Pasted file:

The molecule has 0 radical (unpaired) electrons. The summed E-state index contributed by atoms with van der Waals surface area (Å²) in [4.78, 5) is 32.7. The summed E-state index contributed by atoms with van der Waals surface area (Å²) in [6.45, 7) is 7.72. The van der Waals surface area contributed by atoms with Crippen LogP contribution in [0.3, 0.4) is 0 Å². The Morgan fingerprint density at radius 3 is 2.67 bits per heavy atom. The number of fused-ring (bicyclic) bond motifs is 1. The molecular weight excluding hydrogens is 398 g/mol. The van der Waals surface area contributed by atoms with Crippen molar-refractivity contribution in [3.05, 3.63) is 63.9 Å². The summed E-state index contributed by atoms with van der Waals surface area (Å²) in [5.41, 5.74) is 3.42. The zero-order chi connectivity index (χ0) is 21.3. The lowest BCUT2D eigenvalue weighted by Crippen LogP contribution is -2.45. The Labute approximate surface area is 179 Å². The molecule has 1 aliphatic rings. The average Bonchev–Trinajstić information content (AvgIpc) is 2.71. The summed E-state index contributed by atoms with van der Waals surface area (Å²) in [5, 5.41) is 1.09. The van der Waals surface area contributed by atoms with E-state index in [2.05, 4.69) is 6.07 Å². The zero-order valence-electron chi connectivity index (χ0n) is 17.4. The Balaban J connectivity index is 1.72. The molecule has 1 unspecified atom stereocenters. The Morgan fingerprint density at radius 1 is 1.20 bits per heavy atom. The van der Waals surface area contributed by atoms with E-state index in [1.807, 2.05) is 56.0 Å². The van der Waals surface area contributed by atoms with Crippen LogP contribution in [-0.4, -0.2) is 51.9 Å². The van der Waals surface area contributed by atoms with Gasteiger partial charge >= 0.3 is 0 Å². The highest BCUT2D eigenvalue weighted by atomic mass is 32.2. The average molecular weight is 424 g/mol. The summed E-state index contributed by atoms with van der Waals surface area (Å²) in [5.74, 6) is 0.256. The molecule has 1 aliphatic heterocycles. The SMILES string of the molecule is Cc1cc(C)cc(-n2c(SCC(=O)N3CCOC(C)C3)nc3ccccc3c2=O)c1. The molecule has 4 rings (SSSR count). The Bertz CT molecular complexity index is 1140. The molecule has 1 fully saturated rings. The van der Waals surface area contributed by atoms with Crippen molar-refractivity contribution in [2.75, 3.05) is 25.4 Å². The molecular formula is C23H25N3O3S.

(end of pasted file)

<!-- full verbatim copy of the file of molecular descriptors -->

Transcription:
The molecule has 0 radical (unpaired) electrons. The summed E-state index contributed by atoms with van der Waals surface area (Å²) in [4.78, 5) is 32.7. The summed E-state index contributed by atoms with van der Waals surface area (Å²) in [6.45, 7) is 7.72. The van der Waals surface area contributed by atoms with Crippen LogP contribution in [0.3, 0.4) is 0 Å². The Morgan fingerprint density at radius 3 is 2.67 bits per heavy atom. The number of fused-ring (bicyclic) bond motifs is 1. The molecular weight excluding hydrogens is 398 g/mol. The van der Waals surface area contributed by atoms with Crippen molar-refractivity contribution in [3.05, 3.63) is 63.9 Å². The summed E-state index contributed by atoms with van der Waals surface area (Å²) in [5.41, 5.74) is 3.42. The zero-order chi connectivity index (χ0) is 21.3. The lowest BCUT2D eigenvalue weighted by Crippen LogP contribution is -2.45. The Labute approximate surface area is 179 Å². The molecule has 1 aliphatic rings. The average Bonchev–Trinajstić information content (AvgIpc) is 2.71. The summed E-state index contributed by atoms with van der Waals surface area (Å²) in [5, 5.41) is 1.09. The van der Waals surface area contributed by atoms with E-state index in [2.05, 4.69) is 6.07 Å². The zero-order valence-electron chi connectivity index (χ0n) is 17.4. The Balaban J connectivity index is 1.72. The molecule has 1 unspecified atom stereocenters. The Morgan fingerprint density at radius 1 is 1.20 bits per heavy atom. The van der Waals surface area contributed by atoms with E-state index in [1.807, 2.05) is 56.0 Å². The van der Waals surface area contributed by atoms with Crippen LogP contribution in [-0.4, -0.2) is 51.9 Å². The van der Waals surface area contributed by atoms with Gasteiger partial charge >= 0.3 is 0 Å². The highest BCUT2D eigenvalue weighted by atomic mass is 32.2. The average molecular weight is 424 g/mol. The summed E-state index contributed by atoms with van der Waals surface area (Å²) in [5.74, 6) is 0.256. The molecule has 1 aliphatic heterocycles. The SMILES string of the molecule is Cc1cc(C)cc(-n2c(SCC(=O)N3CCOC(C)C3)nc3ccccc3c2=O)c1. The molecule has 4 rings (SSSR count). The Bertz CT molecular complexity index is 1140. The molecule has 1 fully saturated rings. The van der Waals surface area contributed by atoms with Crippen molar-refractivity contribution in [2.75, 3.05) is 25.4 Å². The molecular formula is C23H25N3O3S.